Next-Generation Inflatable Mars Landing Gear to Get a Test during Launch on Nov. 1

By Aahil

November  02, 2022

Technology that could enable humans to land heavy items on Mars will be tested in space early next week.

Vandenberg Space Force Base in California will launch the Joint Polar Surveyor System-2 weather satellite early Tuesday morning on a United Launch Alliance Atlas V rocket.

JPSS-2, a National Oceanic and Atmospheric Administration vessel that will improve weather forecasts and monitor climate change, is not the Atlas V's only cargo.

Engineers are considering LOFTID, an extendable aeroshell heat shield, for Mars missions.

NASA's golf-cart-sized Spirit and Opportunity rovers used bouncing airbags to cushion their falls.

These saucer-like structures compress to launch on conventional rockets.

They inflate greatly upon arrival to their planetary destination, perhaps producing enough air drag to land objects much larger than Perseverance or Curiosity.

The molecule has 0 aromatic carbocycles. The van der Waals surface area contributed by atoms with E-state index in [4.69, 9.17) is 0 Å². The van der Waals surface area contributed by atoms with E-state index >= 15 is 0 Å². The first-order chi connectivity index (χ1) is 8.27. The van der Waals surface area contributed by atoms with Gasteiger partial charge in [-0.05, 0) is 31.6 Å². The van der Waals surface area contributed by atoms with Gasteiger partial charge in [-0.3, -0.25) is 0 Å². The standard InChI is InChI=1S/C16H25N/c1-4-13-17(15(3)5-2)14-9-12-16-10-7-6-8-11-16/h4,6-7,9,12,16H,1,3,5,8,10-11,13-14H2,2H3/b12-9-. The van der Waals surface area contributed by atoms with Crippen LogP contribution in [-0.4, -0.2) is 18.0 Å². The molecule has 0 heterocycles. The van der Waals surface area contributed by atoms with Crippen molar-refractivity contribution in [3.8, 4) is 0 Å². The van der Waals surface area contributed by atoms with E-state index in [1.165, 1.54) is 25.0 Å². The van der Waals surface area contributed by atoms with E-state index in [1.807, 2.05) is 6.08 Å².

NASA has tested inflatable aeroshells on land and in the air, including a 2015 balloon launch above Hawaii.

Mission team members will analyze LOFTID's descent data to better comprehend expandable aeroshells' capabilities and possibilities.

She added this technique might enable new expeditions to Mars, Venus, and Saturn's largest moon, Titan, due to its dense atmosphere.

Expandable aeroshells like LOFTID could help ULA safely return Vulcan Centaur's first-stage Blue Origin BE-4 engines to Earth